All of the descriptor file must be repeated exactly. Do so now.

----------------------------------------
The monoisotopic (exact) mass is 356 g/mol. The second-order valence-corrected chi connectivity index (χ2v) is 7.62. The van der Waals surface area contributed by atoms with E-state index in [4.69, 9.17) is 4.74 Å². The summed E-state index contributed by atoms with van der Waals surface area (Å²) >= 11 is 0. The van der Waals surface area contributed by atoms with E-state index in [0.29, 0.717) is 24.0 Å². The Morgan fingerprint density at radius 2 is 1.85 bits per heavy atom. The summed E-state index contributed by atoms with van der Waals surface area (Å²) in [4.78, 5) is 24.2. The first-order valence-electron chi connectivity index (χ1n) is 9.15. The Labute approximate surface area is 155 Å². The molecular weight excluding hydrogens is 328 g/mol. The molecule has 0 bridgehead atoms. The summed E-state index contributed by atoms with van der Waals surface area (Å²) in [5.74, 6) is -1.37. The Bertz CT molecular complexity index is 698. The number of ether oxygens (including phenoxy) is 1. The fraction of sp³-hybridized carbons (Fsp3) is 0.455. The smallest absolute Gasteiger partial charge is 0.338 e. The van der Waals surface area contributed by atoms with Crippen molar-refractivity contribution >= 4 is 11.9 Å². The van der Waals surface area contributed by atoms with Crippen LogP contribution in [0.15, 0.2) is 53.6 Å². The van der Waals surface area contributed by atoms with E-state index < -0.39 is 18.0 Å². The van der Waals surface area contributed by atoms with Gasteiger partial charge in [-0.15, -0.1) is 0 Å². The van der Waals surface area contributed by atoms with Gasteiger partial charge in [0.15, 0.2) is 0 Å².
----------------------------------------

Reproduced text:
The monoisotopic (exact) mass is 356 g/mol. The second-order valence-corrected chi connectivity index (χ2v) is 7.62. The van der Waals surface area contributed by atoms with E-state index in [4.69, 9.17) is 4.74 Å². The summed E-state index contributed by atoms with van der Waals surface area (Å²) >= 11 is 0. The van der Waals surface area contributed by atoms with E-state index in [0.29, 0.717) is 24.0 Å². The Morgan fingerprint density at radius 2 is 1.85 bits per heavy atom. The summed E-state index contributed by atoms with van der Waals surface area (Å²) in [4.78, 5) is 24.2. The first-order valence-electron chi connectivity index (χ1n) is 9.15. The Labute approximate surface area is 155 Å². The molecular weight excluding hydrogens is 328 g/mol. The molecule has 0 bridgehead atoms. The summed E-state index contributed by atoms with van der Waals surface area (Å²) in [5.74, 6) is -1.37. The Bertz CT molecular complexity index is 698. The number of ether oxygens (including phenoxy) is 1. The fraction of sp³-hybridized carbons (Fsp3) is 0.455. The smallest absolute Gasteiger partial charge is 0.338 e. The van der Waals surface area contributed by atoms with Crippen molar-refractivity contribution >= 4 is 11.9 Å². The van der Waals surface area contributed by atoms with Crippen LogP contribution in [0.15, 0.2) is 53.6 Å². The van der Waals surface area contributed by atoms with E-state index < -0.39 is 18.0 Å². The van der Waals surface area contributed by atoms with Gasteiger partial charge in [-0.15, -0.1) is 0 Å². The van der Waals surface area contributed by atoms with Gasteiger partial charge in [0.15, 0.2) is 0 Å².